Walmart Protests on Black Friday: Some Arrests but Not Much Effect?

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By Jennifer Riley , Christian Post Reporter
November 24, 2012|11:58 am

Walmart protests nationwide on Black Friday, and some on Thursday night, resulted in a few arrests but all-in-all it appears that there was not much effect.

Nine people, including three Walmart employees, were arrested at a Walmart store in Paramount, Calif., on Friday, according to Reuters. They were part of a crowd of hundreds of protesters demanding better pay, hours and healthcare. The people arrested refused to move from the street and were arrested peacefully, the local police said.

  • walmart
    (Photo: REUTERS/John Gress)
    Shopping carts are seen outside a new Walmart Express store in Chicago July 26, 2011.

However, despite the demonstrations it appears that business was as usual for Walmart on Black Friday. Various local media reports said that shoppers continued to enter the store, although some were visibly uncomfortable, and Walmart claims it had its best Black Friday sales ever this year with nearly 10 million register transactions between 8 p.m. on Thursday and 12 a.m. Friday.

OUR Walmart, the group organizing the protests along with the United Food and Commercial Workers Union, claims there were 1,000 protests in 46 states, but Walmart disputed that number. Walmart in a statement said there were significantly less protests than OUR Walmart claims and that most of the demonstrators were not Walmart employees but supporters.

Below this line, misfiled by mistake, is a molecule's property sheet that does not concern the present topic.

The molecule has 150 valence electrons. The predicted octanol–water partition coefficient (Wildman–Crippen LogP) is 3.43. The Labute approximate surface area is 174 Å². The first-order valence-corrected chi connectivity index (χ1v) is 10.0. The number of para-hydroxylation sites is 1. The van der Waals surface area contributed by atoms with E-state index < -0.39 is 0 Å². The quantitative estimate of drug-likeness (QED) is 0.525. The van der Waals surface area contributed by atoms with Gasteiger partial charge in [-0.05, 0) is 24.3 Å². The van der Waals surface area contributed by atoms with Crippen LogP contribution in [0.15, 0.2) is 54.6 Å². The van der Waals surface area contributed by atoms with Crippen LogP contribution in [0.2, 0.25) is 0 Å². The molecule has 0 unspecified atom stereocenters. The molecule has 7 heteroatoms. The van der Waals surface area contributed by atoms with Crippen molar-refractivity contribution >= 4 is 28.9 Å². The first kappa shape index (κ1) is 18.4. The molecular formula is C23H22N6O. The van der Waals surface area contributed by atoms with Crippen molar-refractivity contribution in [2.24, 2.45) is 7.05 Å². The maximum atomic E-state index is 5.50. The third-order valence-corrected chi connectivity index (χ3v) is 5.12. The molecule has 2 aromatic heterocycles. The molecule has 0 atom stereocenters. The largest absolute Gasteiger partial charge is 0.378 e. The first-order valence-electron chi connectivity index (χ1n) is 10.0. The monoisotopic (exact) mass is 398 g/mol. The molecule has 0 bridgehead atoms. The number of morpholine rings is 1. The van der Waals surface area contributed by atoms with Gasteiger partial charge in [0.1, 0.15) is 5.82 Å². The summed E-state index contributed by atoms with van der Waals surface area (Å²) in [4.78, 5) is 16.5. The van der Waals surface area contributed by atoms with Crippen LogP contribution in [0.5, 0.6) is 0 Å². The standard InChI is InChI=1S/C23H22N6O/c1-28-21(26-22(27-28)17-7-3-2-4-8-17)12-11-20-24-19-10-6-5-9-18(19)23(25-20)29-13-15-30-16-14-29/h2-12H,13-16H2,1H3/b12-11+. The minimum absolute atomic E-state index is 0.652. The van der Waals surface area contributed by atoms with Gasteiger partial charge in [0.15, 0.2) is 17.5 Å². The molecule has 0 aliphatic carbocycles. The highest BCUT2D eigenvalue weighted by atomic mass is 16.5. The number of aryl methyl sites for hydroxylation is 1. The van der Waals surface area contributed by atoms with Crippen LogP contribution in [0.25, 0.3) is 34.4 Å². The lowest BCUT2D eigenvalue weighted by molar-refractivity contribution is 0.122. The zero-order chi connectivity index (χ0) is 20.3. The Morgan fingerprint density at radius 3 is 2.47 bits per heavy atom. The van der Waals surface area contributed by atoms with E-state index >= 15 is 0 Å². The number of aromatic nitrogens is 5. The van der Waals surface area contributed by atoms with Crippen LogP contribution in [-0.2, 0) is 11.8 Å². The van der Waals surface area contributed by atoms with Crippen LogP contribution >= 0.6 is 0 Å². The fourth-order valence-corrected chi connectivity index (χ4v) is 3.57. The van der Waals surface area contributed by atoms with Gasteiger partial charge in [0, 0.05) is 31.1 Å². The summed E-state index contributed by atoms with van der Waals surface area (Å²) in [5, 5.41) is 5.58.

"Only 26 protests occurred at stores last night and many of them did not include any Walmart associates," said Walmart U.S. Chief Executive Bill Simon in a statement. "We estimate that less than 50 associates participated in the protest nationwide. In fact, this year, roughly the same number of associates missed their scheduled shift as last year."

Walmart employs 2.2 million employees and has faced ongoing tension with employees for the past several years over what workers claim as unfair pay and benefits, as well as trying to silence complaints.

"Unfair labor is working full time and living in poverty," said Colby Harris, a Walmart worker from Lancaster, Texas, in a statement released by UFCW. "Unfair labor is seeing your health care premiums skyrocket year after year. Unfair labor is being denied the hours needed to support your family. Unfair labor is being punished for exercising your freedom of speech and association."

Walmart shares rose 1.9 percent to $70.20 on Friday. The company is ranked by Fortune Magazine as number two in its Fortune 500 list.

 

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